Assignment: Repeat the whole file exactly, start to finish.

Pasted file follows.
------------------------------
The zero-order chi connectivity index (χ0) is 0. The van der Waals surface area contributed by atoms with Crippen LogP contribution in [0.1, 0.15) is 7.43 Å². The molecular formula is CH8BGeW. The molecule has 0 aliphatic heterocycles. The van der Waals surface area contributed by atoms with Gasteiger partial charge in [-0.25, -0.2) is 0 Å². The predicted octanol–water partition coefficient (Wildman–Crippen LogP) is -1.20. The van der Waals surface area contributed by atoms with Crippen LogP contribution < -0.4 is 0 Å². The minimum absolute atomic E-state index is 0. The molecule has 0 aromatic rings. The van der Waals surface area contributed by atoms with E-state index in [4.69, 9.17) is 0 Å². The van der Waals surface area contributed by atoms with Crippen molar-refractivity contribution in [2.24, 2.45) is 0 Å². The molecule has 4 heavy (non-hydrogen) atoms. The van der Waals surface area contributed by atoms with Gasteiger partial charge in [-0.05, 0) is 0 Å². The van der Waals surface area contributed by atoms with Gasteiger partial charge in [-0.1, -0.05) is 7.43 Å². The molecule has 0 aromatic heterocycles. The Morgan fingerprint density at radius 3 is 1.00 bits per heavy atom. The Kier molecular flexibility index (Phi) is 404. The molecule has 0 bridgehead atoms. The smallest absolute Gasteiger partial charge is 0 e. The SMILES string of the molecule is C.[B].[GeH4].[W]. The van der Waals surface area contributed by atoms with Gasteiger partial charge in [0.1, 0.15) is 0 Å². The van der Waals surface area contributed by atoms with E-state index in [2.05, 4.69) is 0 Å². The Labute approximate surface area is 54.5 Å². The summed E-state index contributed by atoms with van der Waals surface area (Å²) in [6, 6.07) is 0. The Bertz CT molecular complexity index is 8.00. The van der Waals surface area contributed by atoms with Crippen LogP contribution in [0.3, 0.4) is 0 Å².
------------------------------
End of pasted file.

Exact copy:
The zero-order chi connectivity index (χ0) is 0. The van der Waals surface area contributed by atoms with Crippen LogP contribution in [0.1, 0.15) is 7.43 Å². The molecular formula is CH8BGeW. The molecule has 0 aliphatic heterocycles. The van der Waals surface area contributed by atoms with Gasteiger partial charge in [-0.25, -0.2) is 0 Å². The predicted octanol–water partition coefficient (Wildman–Crippen LogP) is -1.20. The van der Waals surface area contributed by atoms with Crippen LogP contribution < -0.4 is 0 Å². The minimum absolute atomic E-state index is 0. The molecule has 0 aromatic rings. The van der Waals surface area contributed by atoms with E-state index in [4.69, 9.17) is 0 Å². The van der Waals surface area contributed by atoms with Crippen molar-refractivity contribution in [2.24, 2.45) is 0 Å². The molecule has 4 heavy (non-hydrogen) atoms. The van der Waals surface area contributed by atoms with Gasteiger partial charge in [-0.05, 0) is 0 Å². The van der Waals surface area contributed by atoms with Gasteiger partial charge in [-0.1, -0.05) is 7.43 Å². The molecule has 0 aromatic heterocycles. The Morgan fingerprint density at radius 3 is 1.00 bits per heavy atom. The Kier molecular flexibility index (Phi) is 404. The molecule has 0 bridgehead atoms. The smallest absolute Gasteiger partial charge is 0 e. The SMILES string of the molecule is C.[B].[GeH4].[W]. The van der Waals surface area contributed by atoms with Gasteiger partial charge in [0.1, 0.15) is 0 Å². The van der Waals surface area contributed by atoms with E-state index in [2.05, 4.69) is 0 Å². The Labute approximate surface area is 54.5 Å². The summed E-state index contributed by atoms with van der Waals surface area (Å²) in [6, 6.07) is 0. The Bertz CT molecular complexity index is 8.00. The van der Waals surface area contributed by atoms with Crippen LogP contribution in [0.3, 0.4) is 0 Å².